ISLAMABAD -  Top opposition parties rejected the national budget presented by the government on Friday, terming it “anti-poor”.

The Pakistan People’s Party (PPP), the Pakistan Tehrik-e-Insaf (PTI) and the Muttahida Qaumi Movement-Pakistan (MQM-P) said that the government has placed the country further under foreign debt.

PPP leader Senator Rehman Malik said that the government had not given anything to the poor in the budget.

Talking to journalists after, the PPP senator said that the budget was against the poor. “They have not raised the salaries in accordance with the inflation,” he said.

He said that the ad-hoc increase of 10 percent in salaries was a joke. “This government itself is running on ad-hocism and trying to run the country the same way.”

Malik said that the government had pushed the country into tremendous debt and the next government will find it hard to drag the nation from this economic crisis.

He said that the government had imposed indirect taxes and was beating the people who were demanding their rights.

“They are damaging the democracy. They beat up farmers for demanding rights. Instead of providing relief, they are silencing them,” he said.

Finance Minister Ishaq Dar earlier proposed an ad-hoc increase of 10 percent in government employees’ salaries.

Presenting the national budget, Dar said the minimum monthly wage has been increased from Rs13,000 to Rs15,000.

This week, the PPP had demanded of the government to set the minimum wage at Rs18,000 besides giving 25 percent raise in salaries and pensions.

In its shadow budget, the PPP had called for a separate fund for the social protection of vulnerable groups and including transgenders in the poverty alleviation flagship Benazir Income Support Programme.

Commenting on the budget, PTI’s Asad Umar said under the Pakistan Muslim League-Nawaz-led government the foreign debt rose by 25 percent.

“This government has doubled the foreign debt. They have done nothing for the people except pushing them into crises due to their anti-poor policies,” he said.

Speaking to the journalists, Umar said that Pakistan’s gross foreign debt had crossed Rs22,000 billion.

He said Prime Minister Nawaz Sharif made tall claims of ending energy crises and reviving the economy but failed miserably.

Umar said the investment in the country was at the lowest in the last 30 years. “They are facilitating their own supporters and damaging the national interest,” he said.

MQM-P leader Farooq Sattar said the budget was just a “status-quo”. “This budget has nothing for the poor, youth, women and the non-Muslims. They have just tried to play with the numbers,” he said.

Sattar said that the government had piled up taxes on the poor and thrown them under foreign debt. “Sales tax ratio should be reduced from 17 percent to nine percent. Petroleum levy should also be withdrawn,” he added.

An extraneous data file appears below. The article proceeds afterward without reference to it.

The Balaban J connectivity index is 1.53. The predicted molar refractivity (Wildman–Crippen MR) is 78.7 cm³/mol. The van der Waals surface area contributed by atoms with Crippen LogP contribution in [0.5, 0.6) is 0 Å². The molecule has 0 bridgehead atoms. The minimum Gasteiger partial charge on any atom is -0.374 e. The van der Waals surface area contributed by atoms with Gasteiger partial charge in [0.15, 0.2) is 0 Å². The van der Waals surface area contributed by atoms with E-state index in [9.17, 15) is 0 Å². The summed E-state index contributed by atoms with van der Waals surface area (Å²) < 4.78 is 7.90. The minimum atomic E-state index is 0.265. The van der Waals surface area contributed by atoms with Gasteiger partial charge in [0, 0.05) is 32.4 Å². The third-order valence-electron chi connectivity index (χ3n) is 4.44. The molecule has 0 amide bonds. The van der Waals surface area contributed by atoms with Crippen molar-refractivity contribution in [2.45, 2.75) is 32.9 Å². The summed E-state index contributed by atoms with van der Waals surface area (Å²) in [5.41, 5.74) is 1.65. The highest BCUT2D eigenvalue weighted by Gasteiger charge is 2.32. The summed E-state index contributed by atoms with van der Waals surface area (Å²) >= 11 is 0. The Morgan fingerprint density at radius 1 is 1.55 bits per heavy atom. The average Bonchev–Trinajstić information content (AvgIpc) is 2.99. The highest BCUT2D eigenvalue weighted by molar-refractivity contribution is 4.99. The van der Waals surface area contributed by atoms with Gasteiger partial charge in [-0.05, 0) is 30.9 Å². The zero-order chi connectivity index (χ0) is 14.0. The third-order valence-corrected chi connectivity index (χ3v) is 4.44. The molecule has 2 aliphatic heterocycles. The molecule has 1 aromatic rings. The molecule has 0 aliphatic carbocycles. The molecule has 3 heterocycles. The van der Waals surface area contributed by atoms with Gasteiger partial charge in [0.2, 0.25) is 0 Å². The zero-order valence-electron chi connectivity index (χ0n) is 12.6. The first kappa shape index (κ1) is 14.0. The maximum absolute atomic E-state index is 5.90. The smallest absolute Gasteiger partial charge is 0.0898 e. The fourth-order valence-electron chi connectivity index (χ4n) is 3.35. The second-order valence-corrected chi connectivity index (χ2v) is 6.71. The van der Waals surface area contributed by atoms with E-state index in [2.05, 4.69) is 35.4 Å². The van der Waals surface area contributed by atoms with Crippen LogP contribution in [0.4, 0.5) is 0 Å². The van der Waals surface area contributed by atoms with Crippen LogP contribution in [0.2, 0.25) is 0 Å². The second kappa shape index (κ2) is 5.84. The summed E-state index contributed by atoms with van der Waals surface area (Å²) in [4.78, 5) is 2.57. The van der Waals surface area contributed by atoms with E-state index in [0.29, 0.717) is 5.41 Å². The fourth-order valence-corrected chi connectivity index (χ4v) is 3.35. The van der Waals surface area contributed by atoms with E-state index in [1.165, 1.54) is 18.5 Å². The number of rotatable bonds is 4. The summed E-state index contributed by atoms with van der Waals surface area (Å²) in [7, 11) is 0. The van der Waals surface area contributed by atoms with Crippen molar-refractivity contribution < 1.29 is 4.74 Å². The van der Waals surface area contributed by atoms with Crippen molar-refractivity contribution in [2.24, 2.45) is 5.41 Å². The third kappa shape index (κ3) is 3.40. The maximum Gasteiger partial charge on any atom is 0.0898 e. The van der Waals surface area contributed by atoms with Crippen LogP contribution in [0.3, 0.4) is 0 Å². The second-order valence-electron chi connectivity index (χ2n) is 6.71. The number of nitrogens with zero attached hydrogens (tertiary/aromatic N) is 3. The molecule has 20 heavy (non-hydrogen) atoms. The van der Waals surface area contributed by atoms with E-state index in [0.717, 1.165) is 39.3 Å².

Meanwhile, former president Asif Ali Zardari denounced the baton charge of farmers in Islamabad as ‘brutal, vicious and unacceptable.’

He said that the government wanted to teach a lesson to a community that Prime Minister Nawaz Sharif regime perceives as outside his political constituency.

In a statement, the former president said that he was profoundly shocked and grieved over the baton charge on farmers who had gathered in Islamabad so as to be heard ahead of the national budget.

“Instead of heeding the cries of farmers, the regime chose to silence their anguished voice through the brute use of state force,” he said.

“It is a crime not only against the farmers but also against the nation for which the Nawaz regime will have to be held accountable and punished.”

Zardari said agriculture was the mainstay of the national economy and the growing frustration among the farming community will undermine food security.

PPP spokesperson Senator Farhatullah Babar said that the former president had asked the party parliamentarians to vociferously protest in the Parliament and reach out to the farmers and assure them of all out support.

He said that the PPP government’s policies of raising wheat support price and lowering tariff for tube wells increased the purchasing power of rural population, helped the country achieve self-sufficiency in wheat and ushered in prosperity in the rural Pakistan.

“Meeting the legitimate demands of farmers is a peanut price for ensuring food security of the 200 million people,” he added.

The present government, he said, had doubly harmed the farmers. “It not only neglected the farming sector but also diverted precious resources to politically visible projects like Metro bus in Islamabad for political mileage,” he said.

Zardari assured the farmers throughout the country that the PPP will stand by them and raise its voice for the promotion of agriculture and welfare of the farmers.

“Not long ago, the Nawaz regime committed atrocities against the tenants of farmlands in Okara and now the entire farming community has been targeted for victimisation,” he said.